Siegfried could remember that these days sometimes happened. He knew that as a child some days he’d rarely see his parents. But he could also remember that they had always placed importance on spending at least some time together as a family—even though it made them seem “odd” to other nobles and royalty. When he was sick, his mother would come to check on him with one of his favorite books in hand. When their duties kept them apart, his father would make a point of scheduling a day that they could simply enjoy each other’s company. In his mind, the Prince could think of no better role model than his parents for how to be a ruler.

And that was why he approached one of the servants with a message. “Please inform the Princess and her handlers that in two days time I need to have an audience with her in the gardens for the entire day. Alone.”
The servant blinked and hesitated, unsure of what he’d heard. “The entire day, my Prince?”
“Yes. And also let her handlers know that I apologize for the short notice.” Before the servant could respond, he grinned and held up the book on flower meanings. “If you’ll excuse me, I have some research I need to attend to.”

Over the next day, in between the meetings and plans, he read the book cover to cover, taking notes on any flower of interest. He had to find the perfect meaning for his message to her. After all, she’d given him so many and never gotten a response back. That was simply unfair. Finally, just in time for their meeting, he created the perfect combination of flowers for her.

Siegfried was so excited when they met in the palace gardens that he was grinning ear-to-ear like a little kid. He sat on the edge of a fountain and kept his hands behind his back, hiding the flower crown as Rue turned the corner, holding up her skirts to keep them from being stained by the grass. “There you are!” She said in something of a scolding tone—but nonetheless with a smile on her face. “What, what’s with that grin? Are you scheming something?”
“Do I look like I’m scheming?” he answered as innocently as he could.
“You’re not very good at hiding your emotions.”
“I don’t want to be,” Siegfried responded simply.
Rue made a show of rolling her eyes, then approached the fountain and sat down at his side. “So, why did you want to meet? And what’s that you’re hiding behind your back?”
For a brief moment Siegfried worried that he’d ruined the surprise, but he cleared his throat and continued on. “Well, first of all, I’ve been thinking that we haven’t spent enough time together lately.”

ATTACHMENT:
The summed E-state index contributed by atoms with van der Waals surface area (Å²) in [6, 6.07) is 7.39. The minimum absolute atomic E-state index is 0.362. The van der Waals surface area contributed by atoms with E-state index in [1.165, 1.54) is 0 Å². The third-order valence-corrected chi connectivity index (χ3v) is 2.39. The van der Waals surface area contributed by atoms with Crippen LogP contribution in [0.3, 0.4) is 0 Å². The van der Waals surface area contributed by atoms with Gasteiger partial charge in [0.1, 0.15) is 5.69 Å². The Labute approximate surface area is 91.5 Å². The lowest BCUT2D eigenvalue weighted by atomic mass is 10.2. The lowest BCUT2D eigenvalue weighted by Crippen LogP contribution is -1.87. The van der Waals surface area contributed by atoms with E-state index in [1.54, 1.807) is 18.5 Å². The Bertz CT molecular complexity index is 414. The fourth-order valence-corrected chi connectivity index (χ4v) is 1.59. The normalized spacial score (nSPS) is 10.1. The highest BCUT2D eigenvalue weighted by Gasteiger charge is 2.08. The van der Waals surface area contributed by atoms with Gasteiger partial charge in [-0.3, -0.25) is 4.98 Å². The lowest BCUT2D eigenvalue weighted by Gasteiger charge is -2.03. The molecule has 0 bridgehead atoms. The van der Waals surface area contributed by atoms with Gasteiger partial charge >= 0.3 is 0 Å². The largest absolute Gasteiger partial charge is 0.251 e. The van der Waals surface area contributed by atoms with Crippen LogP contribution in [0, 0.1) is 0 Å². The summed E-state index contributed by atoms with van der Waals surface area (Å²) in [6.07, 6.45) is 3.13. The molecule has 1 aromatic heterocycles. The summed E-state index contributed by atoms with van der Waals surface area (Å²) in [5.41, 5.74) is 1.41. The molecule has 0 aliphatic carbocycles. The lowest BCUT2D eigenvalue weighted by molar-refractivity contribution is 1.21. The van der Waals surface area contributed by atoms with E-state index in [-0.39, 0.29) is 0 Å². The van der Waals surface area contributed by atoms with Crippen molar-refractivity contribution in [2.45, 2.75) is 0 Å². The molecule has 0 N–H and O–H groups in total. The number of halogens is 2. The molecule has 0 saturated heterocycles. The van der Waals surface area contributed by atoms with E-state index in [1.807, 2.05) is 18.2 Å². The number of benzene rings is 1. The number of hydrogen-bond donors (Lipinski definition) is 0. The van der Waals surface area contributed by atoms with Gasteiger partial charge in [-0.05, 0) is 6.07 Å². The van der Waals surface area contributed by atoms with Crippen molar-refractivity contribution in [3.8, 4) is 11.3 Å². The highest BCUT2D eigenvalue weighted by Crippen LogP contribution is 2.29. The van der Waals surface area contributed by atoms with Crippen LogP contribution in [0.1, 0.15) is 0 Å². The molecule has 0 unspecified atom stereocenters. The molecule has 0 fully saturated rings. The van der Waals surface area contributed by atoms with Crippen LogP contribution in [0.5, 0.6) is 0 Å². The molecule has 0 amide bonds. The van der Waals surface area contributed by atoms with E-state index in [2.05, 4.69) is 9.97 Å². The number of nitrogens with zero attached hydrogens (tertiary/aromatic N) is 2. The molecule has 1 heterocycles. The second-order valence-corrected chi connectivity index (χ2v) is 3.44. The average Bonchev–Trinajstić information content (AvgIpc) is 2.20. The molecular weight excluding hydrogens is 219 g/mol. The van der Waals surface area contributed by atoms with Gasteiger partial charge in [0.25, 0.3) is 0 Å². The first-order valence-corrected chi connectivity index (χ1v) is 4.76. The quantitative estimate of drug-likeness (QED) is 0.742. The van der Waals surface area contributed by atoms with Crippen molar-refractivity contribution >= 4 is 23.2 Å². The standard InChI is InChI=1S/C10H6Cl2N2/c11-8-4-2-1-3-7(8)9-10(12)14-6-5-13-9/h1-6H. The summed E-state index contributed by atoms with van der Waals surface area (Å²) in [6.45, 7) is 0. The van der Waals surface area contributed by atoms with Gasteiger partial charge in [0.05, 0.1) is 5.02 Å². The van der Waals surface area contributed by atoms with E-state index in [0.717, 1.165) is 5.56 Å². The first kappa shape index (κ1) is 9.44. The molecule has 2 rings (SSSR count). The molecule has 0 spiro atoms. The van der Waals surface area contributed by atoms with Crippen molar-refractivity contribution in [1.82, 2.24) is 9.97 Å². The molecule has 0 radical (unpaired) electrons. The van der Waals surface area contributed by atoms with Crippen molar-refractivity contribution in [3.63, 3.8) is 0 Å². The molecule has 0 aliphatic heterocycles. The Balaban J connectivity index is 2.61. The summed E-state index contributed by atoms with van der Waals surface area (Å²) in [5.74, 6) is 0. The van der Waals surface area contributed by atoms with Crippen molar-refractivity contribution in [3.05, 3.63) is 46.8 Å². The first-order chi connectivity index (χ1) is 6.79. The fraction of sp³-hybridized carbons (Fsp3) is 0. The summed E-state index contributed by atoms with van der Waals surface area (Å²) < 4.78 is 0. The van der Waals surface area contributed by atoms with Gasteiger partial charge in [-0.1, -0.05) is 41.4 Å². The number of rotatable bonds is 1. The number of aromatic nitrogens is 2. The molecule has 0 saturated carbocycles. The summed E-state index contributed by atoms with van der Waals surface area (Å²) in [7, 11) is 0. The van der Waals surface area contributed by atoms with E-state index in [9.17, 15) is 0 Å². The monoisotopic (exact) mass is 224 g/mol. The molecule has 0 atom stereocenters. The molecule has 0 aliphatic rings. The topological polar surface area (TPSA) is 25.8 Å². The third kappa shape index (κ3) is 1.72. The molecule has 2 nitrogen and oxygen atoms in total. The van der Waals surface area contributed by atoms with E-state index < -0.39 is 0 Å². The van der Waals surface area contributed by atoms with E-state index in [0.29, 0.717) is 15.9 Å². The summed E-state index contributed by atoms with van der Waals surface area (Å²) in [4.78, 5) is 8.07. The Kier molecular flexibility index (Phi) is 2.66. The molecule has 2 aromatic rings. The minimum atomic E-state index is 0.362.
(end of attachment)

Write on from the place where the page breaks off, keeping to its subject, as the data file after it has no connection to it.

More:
“I understand you have to work.”
“I know you do, and I’m grateful. But I don’t want to neglect you in the process. I may love everyone, but…you’re the one I chose to love the most.”
Rue blushed. “Well, I…see. I love you, too.”
“I know.”
“And what was the second thing?”
“It’s your crown. I’m not altogether certain it suits you.”
She raised her eyebrows. “What’s so wrong about it?”
“It doesn’t really say anything.” He took the crown of flowers out from behind his back. “This conveys much more of a message, don’t you think?”

She gasped softly in surprise, quiet for a second as she searched for a response. “I didn’t think you remembered me giving you those.”
“Of course I remember! How could I forget?”
Rue smiled fondly. “You were always forgetting things without your heart.”
“Well, I have it back now,” he said firmly. “And now that I have it, I want to be able to tell you how I feel.”
She reached out and touched the crown. It was made of four different flowers of red, pink and white, tangled together into something of a mess. It was obvious that he’d never made one before, but to Rue that only made it more endearing. “You feel things in rather wordy messages, don’t you?”
“Did I use too many?” Siegfried asked with a frown. “I was worried it might be too much, but I couldn’t figure out what flower I should take out…”
“It’s fine,” she said with a tone that almost made her sound like she was laughing. “So what does your message mean?”

With a smile, he reached out and placed the crown of flowers on her head. “The white periwinkle is for the pleasure I find in the memories we share. The roses, for the love I feel for you. Sweet alyssum, for your worth to me beyond your beauty. And stephanotis…for wedded bliss.”
That only made the blush on her cheeks stronger. “Mytho…you said we couldn’t get married right now. That the Kingdom needed the money spent on the ceremony to rebuild.”
“I did, and it does. But…” He reached out and smoothed her hair, making sure the stems of the flowers didn’t get tangled within it. “I don’t want to make us wait, either. So I thought…we could have the priest marry us in a small ceremony, just to make it official. And once things are settled in the kingdom, we can have a big ceremony for the kingdom with all the pomp and circumstance of a royal wedding. What do you say?”

Siegfried could feel his newly-formed heart warm at the sight of his princess’s smile. “Yes!”


Jan. 6th, 2011 04:09 am (UTC)
Aw good, I'm glad you think so! ^^ I actually hadn't planned on it when I started out, but I realized halfway through writing it that I wasn't sure if they were married or not, so...I thought that'd be a good way to address it in the story. (Plus I stumbled upon the meaning for that flower and...yeah.)